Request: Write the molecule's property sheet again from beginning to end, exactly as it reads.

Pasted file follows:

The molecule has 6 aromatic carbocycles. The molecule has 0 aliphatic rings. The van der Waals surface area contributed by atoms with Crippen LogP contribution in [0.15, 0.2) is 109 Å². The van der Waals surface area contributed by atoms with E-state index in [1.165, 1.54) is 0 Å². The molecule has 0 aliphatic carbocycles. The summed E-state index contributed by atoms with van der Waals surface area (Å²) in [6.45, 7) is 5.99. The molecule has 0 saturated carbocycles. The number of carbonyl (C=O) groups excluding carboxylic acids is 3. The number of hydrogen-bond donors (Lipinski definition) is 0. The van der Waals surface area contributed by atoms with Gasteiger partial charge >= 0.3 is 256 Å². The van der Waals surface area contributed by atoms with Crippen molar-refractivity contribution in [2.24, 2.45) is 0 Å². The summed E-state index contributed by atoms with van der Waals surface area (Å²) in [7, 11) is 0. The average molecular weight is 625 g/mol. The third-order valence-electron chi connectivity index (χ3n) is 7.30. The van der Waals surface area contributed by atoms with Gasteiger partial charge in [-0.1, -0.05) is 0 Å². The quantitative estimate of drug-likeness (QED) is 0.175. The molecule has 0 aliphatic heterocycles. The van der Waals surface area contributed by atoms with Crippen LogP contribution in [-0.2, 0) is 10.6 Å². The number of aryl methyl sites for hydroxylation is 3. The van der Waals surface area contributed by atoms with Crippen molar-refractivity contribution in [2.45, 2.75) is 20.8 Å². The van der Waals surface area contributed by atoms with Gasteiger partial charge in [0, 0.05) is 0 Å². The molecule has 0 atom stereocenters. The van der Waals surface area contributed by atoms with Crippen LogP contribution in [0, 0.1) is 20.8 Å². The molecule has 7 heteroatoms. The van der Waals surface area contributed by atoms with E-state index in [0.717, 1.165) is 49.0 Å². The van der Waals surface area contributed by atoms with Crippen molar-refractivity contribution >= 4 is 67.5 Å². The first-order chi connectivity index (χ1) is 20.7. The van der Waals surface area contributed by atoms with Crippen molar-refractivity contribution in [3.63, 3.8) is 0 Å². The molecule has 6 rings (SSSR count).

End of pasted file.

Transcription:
The molecule has 6 aromatic carbocycles. The molecule has 0 aliphatic rings. The van der Waals surface area contributed by atoms with Crippen LogP contribution in [0.15, 0.2) is 109 Å². The van der Waals surface area contributed by atoms with E-state index in [1.165, 1.54) is 0 Å². The molecule has 0 aliphatic carbocycles. The summed E-state index contributed by atoms with van der Waals surface area (Å²) in [6.45, 7) is 5.99. The molecule has 0 saturated carbocycles. The number of carbonyl (C=O) groups excluding carboxylic acids is 3. The number of hydrogen-bond donors (Lipinski definition) is 0. The van der Waals surface area contributed by atoms with Gasteiger partial charge >= 0.3 is 256 Å². The van der Waals surface area contributed by atoms with Crippen molar-refractivity contribution in [2.24, 2.45) is 0 Å². The summed E-state index contributed by atoms with van der Waals surface area (Å²) in [7, 11) is 0. The average molecular weight is 625 g/mol. The third-order valence-electron chi connectivity index (χ3n) is 7.30. The van der Waals surface area contributed by atoms with Gasteiger partial charge in [-0.1, -0.05) is 0 Å². The quantitative estimate of drug-likeness (QED) is 0.175. The molecule has 0 aliphatic heterocycles. The van der Waals surface area contributed by atoms with Crippen LogP contribution in [-0.2, 0) is 10.6 Å². The number of aryl methyl sites for hydroxylation is 3. The van der Waals surface area contributed by atoms with Crippen molar-refractivity contribution in [2.45, 2.75) is 20.8 Å². The van der Waals surface area contributed by atoms with Gasteiger partial charge in [0, 0.05) is 0 Å². The molecule has 0 atom stereocenters. The van der Waals surface area contributed by atoms with Crippen LogP contribution in [0, 0.1) is 20.8 Å². The molecule has 7 heteroatoms. The van der Waals surface area contributed by atoms with E-state index in [0.717, 1.165) is 49.0 Å². The van der Waals surface area contributed by atoms with Crippen molar-refractivity contribution >= 4 is 67.5 Å². The first-order chi connectivity index (χ1) is 20.7. The van der Waals surface area contributed by atoms with Crippen molar-refractivity contribution in [3.63, 3.8) is 0 Å². The molecule has 6 rings (SSSR count).